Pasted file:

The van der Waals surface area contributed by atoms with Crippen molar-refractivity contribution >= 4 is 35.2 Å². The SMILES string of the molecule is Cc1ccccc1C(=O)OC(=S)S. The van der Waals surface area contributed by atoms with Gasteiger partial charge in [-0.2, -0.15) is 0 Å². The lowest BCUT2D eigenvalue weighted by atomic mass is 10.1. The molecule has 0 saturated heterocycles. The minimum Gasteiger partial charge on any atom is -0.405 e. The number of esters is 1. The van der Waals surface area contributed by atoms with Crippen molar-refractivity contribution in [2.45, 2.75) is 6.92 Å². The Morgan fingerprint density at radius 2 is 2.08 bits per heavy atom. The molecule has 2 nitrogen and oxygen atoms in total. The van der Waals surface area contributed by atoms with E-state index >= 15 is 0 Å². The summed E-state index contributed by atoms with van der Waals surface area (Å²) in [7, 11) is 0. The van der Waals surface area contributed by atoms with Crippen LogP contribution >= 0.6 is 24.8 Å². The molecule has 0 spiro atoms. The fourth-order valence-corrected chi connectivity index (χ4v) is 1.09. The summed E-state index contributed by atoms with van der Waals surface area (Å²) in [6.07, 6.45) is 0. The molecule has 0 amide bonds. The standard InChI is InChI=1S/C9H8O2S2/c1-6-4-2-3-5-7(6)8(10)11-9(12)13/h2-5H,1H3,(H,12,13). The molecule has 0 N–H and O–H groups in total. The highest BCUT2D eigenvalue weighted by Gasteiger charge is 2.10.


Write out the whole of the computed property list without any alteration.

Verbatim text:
The van der Waals surface area contributed by atoms with Crippen molar-refractivity contribution >= 4 is 35.2 Å². The SMILES string of the molecule is Cc1ccccc1C(=O)OC(=S)S. The van der Waals surface area contributed by atoms with Gasteiger partial charge in [-0.2, -0.15) is 0 Å². The lowest BCUT2D eigenvalue weighted by atomic mass is 10.1. The molecule has 0 saturated heterocycles. The minimum Gasteiger partial charge on any atom is -0.405 e. The number of esters is 1. The van der Waals surface area contributed by atoms with Crippen molar-refractivity contribution in [2.45, 2.75) is 6.92 Å². The Morgan fingerprint density at radius 2 is 2.08 bits per heavy atom. The molecule has 2 nitrogen and oxygen atoms in total. The van der Waals surface area contributed by atoms with E-state index >= 15 is 0 Å². The summed E-state index contributed by atoms with van der Waals surface area (Å²) in [7, 11) is 0. The van der Waals surface area contributed by atoms with Crippen LogP contribution >= 0.6 is 24.8 Å². The molecule has 0 spiro atoms. The fourth-order valence-corrected chi connectivity index (χ4v) is 1.09. The summed E-state index contributed by atoms with van der Waals surface area (Å²) in [6.07, 6.45) is 0. The molecule has 0 amide bonds. The standard InChI is InChI=1S/C9H8O2S2/c1-6-4-2-3-5-7(6)8(10)11-9(12)13/h2-5H,1H3,(H,12,13). The molecule has 0 N–H and O–H groups in total. The highest BCUT2D eigenvalue weighted by Gasteiger charge is 2.10.